How To Counter Healing Champions in League of Legends?

How To Counter Healing Champions in League of Legends?

You would think that, with all the variety League of Legends has, this wouldn’t be so much of a problem that we’d have to discuss it. And while that is technically true from a technical perspective, it isn’t uncommon to find yourself in an irritating situation where harassment isn’t too viable because your opponent can just heal back up. Luckily, there are a lot of ways to counter them. 

Different Kinds of Healing

Firstly, let’s address the elephant in the room. There are a couple of ways champions can heal up. Several, in fact. One of the most common ways is from some kind of healing or lifesteal spell. Think Vladimir’s Infusion or Soraka’s Astral Infusion (are you seeing a pattern here?). There’s also the summoner’s spell Heal and passive lifesteal or regeneration. There’s a lot to go through here, so let’s dive right into it.

We can classify active spells like Infusion, Astral Infusion, and Heal as burst heals. That is – spells that give you a noticeable amount of health immediately. They vary greatly from passives like Garen’s Perseverance. All heals – to some extent – are countered by Ignite and the Grievous Wounds status. 

Some will be more effective in certain situations, which we’ll get into detail later. Certain items inflict this status on opponents, so if you find yourself struggling either in lane or during the roaming stage, this can be a good option.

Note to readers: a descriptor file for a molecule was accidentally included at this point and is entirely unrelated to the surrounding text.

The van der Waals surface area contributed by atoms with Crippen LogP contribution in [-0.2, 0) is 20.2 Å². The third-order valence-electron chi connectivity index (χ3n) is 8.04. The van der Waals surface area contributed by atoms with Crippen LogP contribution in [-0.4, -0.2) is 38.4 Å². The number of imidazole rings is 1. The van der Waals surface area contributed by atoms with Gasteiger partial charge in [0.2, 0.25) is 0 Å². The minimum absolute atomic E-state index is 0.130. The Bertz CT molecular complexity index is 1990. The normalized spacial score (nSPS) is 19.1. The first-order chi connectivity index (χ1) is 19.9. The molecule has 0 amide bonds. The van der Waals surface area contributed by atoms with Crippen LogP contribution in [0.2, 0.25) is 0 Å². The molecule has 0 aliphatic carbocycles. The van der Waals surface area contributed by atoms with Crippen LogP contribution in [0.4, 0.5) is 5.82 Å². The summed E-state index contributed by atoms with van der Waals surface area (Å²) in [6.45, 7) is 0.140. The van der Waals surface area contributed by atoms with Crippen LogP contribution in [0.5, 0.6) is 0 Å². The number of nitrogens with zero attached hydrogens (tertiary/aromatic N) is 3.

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Laning Against a Healing Enchanter

Healing Enchanter How To Counter Healing Champions in League of Legends?

Healing can be especially annoying earlier on in the bot lane when you don’t have much poke and the enemy support constantly heals. Examples of these supports would be Sona, Soraka, Taric, and for the purpose of this specific lane topic, supports who can mitigate damage through shields as well. This becomes even more aggravating when they start to build items that give bonus healing or shielding when used. 

For the most part, a good place to start would be at champion select. A “kill lane” basically refers to champions that can go all-in and pack some CC with them. Examples of champions like these would be Alistar, Leona, and any similar initiating champion. If the enemy team exclusively relies on healing, you’re either going to have to play very conservatively or very aggressively. There is no middle ground. 

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Lifesteal and Champions Who Melt Tanks

When we talk about absurd amounts of lifesteal, it’s safe to say that a lot of us already have someone in mind, depending on the lane. Warwick comes to mind since he has it built-in, and therefore will have it at all stages of the game. Some champions like Vayne have an “okay” laning phase but may build toward it as the time progresses.

The difference between champions like that and champions like Dr. Mundo or Garen is that carries who depend on lifesteal are not inherently tanky. (Ambien) What does this mean? Carries, when targeted or caught out of position, tend to take damage and heal them back. 

This is under the assumption they receive sustained damage and do not get burst down immediately. In cases like these, oftentimes a  coordinated attack and an Ignite will do the trick nicely.